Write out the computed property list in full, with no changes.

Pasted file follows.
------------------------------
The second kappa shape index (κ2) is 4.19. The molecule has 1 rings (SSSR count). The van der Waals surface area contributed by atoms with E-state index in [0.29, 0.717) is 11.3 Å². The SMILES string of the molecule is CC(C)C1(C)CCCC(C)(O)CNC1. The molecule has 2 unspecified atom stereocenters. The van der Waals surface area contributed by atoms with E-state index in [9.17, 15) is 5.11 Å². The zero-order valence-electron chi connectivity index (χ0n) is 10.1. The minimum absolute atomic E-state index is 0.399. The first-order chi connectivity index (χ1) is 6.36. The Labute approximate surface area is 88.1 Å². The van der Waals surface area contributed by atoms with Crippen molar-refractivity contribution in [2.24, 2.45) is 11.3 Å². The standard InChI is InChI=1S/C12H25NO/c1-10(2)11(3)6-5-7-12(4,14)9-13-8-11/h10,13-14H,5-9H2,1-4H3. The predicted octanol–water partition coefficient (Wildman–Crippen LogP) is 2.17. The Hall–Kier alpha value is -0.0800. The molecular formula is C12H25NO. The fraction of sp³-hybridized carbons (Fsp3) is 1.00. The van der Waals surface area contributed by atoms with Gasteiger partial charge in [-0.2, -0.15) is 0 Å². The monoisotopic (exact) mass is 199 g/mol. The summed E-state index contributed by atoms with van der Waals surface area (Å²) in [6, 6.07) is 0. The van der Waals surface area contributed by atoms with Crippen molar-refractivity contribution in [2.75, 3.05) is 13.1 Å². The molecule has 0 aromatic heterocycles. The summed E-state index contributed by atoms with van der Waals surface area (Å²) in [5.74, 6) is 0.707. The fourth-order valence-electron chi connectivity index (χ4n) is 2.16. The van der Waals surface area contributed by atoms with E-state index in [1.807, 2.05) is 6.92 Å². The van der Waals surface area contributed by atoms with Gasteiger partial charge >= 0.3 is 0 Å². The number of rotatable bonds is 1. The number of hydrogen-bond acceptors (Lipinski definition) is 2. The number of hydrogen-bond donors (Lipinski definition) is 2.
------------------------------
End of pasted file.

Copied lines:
The second kappa shape index (κ2) is 4.19. The molecule has 1 rings (SSSR count). The van der Waals surface area contributed by atoms with E-state index in [0.29, 0.717) is 11.3 Å². The SMILES string of the molecule is CC(C)C1(C)CCCC(C)(O)CNC1. The molecule has 2 unspecified atom stereocenters. The van der Waals surface area contributed by atoms with E-state index in [9.17, 15) is 5.11 Å². The zero-order valence-electron chi connectivity index (χ0n) is 10.1. The minimum absolute atomic E-state index is 0.399. The first-order chi connectivity index (χ1) is 6.36. The Labute approximate surface area is 88.1 Å². The van der Waals surface area contributed by atoms with Crippen molar-refractivity contribution in [2.24, 2.45) is 11.3 Å². The standard InChI is InChI=1S/C12H25NO/c1-10(2)11(3)6-5-7-12(4,14)9-13-8-11/h10,13-14H,5-9H2,1-4H3. The predicted octanol–water partition coefficient (Wildman–Crippen LogP) is 2.17. The Hall–Kier alpha value is -0.0800. The molecular formula is C12H25NO. The fraction of sp³-hybridized carbons (Fsp3) is 1.00. The van der Waals surface area contributed by atoms with Gasteiger partial charge in [-0.2, -0.15) is 0 Å². The monoisotopic (exact) mass is 199 g/mol. The summed E-state index contributed by atoms with van der Waals surface area (Å²) in [6, 6.07) is 0. The van der Waals surface area contributed by atoms with Crippen molar-refractivity contribution in [2.75, 3.05) is 13.1 Å². The molecule has 0 aromatic heterocycles. The summed E-state index contributed by atoms with van der Waals surface area (Å²) in [5.74, 6) is 0.707. The fourth-order valence-electron chi connectivity index (χ4n) is 2.16. The van der Waals surface area contributed by atoms with E-state index in [1.807, 2.05) is 6.92 Å². The van der Waals surface area contributed by atoms with Gasteiger partial charge >= 0.3 is 0 Å². The number of rotatable bonds is 1. The number of hydrogen-bond acceptors (Lipinski definition) is 2. The number of hydrogen-bond donors (Lipinski definition) is 2.